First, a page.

Acculturation and disability in Mexican American older adults
Mary Ellen E. Kuhlmann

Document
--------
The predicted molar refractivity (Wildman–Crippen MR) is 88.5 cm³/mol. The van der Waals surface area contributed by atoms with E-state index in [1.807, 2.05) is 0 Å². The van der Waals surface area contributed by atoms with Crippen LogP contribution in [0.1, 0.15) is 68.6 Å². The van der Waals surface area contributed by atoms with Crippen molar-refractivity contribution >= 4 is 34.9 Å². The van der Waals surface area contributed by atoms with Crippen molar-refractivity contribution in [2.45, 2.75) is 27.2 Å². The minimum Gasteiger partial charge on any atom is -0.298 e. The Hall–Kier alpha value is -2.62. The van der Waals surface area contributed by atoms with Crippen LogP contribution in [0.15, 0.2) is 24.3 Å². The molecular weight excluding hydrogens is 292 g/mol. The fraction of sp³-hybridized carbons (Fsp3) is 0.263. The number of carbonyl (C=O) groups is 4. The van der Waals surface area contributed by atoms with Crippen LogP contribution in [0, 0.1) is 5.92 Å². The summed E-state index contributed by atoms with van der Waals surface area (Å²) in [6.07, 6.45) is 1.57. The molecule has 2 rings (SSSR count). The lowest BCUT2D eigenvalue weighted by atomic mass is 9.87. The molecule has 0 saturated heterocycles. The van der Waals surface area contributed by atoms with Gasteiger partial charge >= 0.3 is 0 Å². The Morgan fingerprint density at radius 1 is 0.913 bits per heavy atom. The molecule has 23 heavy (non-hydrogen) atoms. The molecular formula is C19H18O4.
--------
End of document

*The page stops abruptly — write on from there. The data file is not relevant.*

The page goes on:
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Abstract: The purpose of this study is to examine acculturation and disability in Mexican American older adults living independently in the southwestern United States. Design: A prospective cohort study (1993-2005). Setting: Texas, New Mexico, Colorado, Arizona, and California. Participants: Participants in the Hispanic Established Population for Epidemiologic Studies of the Elderly (H-EPESE), a population-based sample of 3050 non-institutionalized Mexican-American men and women aged 65 and over. Measures: Variables included three measures of acculturation (English proficiency, English usage, and Mainstream contact), risk factors (age, gender, education, marital status, and BMI), disablement process factors (chronic pathology, cognitive status, and physical performance), and activities of daily living disability (ADLs), and instrumental activities of daily living disability (IADLs). Chi-Square, Chi-Square test for trends, ordinary least squares regression and discrete hazard analyses were used to identify associations of measures of acculturation with incidence of ADL and IADL disability. Results: There was a significant association between one measure of acculturation (English proficiency) and incidence of IADL disability, which remained after adding risk factors and Disablement process variables to the model. Conclusion: The findings support the importance of acculturation when examining ADL and IADL disability. Interventions that consider acculturation may be useful in reducing ADL and IADL disability in Mexican American older adults.